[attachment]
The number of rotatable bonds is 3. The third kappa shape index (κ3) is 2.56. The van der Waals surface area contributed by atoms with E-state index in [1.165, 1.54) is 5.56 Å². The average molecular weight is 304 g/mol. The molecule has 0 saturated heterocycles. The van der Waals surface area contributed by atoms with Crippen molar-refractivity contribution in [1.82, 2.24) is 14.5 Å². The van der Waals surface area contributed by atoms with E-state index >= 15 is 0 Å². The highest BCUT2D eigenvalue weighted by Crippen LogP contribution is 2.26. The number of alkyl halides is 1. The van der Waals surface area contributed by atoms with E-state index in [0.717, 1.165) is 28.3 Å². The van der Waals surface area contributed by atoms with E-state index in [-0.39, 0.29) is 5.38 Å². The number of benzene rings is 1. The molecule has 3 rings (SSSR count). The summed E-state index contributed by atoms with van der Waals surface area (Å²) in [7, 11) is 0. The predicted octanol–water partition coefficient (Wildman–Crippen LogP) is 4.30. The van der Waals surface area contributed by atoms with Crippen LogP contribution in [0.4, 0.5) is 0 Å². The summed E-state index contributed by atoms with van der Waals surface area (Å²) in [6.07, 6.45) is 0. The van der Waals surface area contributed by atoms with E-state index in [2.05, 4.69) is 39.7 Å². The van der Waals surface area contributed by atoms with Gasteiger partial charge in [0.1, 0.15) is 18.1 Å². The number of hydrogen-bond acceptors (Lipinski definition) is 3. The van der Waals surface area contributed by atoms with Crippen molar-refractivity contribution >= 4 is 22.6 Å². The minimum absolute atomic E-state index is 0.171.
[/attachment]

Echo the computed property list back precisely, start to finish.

The number of rotatable bonds is 3. The third kappa shape index (κ3) is 2.56. The van der Waals surface area contributed by atoms with E-state index in [1.165, 1.54) is 5.56 Å². The average molecular weight is 304 g/mol. The molecule has 0 saturated heterocycles. The van der Waals surface area contributed by atoms with Crippen molar-refractivity contribution in [1.82, 2.24) is 14.5 Å². The van der Waals surface area contributed by atoms with E-state index >= 15 is 0 Å². The highest BCUT2D eigenvalue weighted by Crippen LogP contribution is 2.26. The number of alkyl halides is 1. The van der Waals surface area contributed by atoms with E-state index in [0.717, 1.165) is 28.3 Å². The van der Waals surface area contributed by atoms with E-state index in [-0.39, 0.29) is 5.38 Å². The number of benzene rings is 1. The molecule has 3 rings (SSSR count). The summed E-state index contributed by atoms with van der Waals surface area (Å²) in [7, 11) is 0. The predicted octanol–water partition coefficient (Wildman–Crippen LogP) is 4.30. The van der Waals surface area contributed by atoms with Crippen LogP contribution in [0.4, 0.5) is 0 Å². The summed E-state index contributed by atoms with van der Waals surface area (Å²) in [6.07, 6.45) is 0. The van der Waals surface area contributed by atoms with E-state index in [2.05, 4.69) is 39.7 Å². The van der Waals surface area contributed by atoms with Gasteiger partial charge in [0.1, 0.15) is 18.1 Å². The number of hydrogen-bond acceptors (Lipinski definition) is 3. The van der Waals surface area contributed by atoms with Crippen molar-refractivity contribution >= 4 is 22.6 Å². The minimum absolute atomic E-state index is 0.171.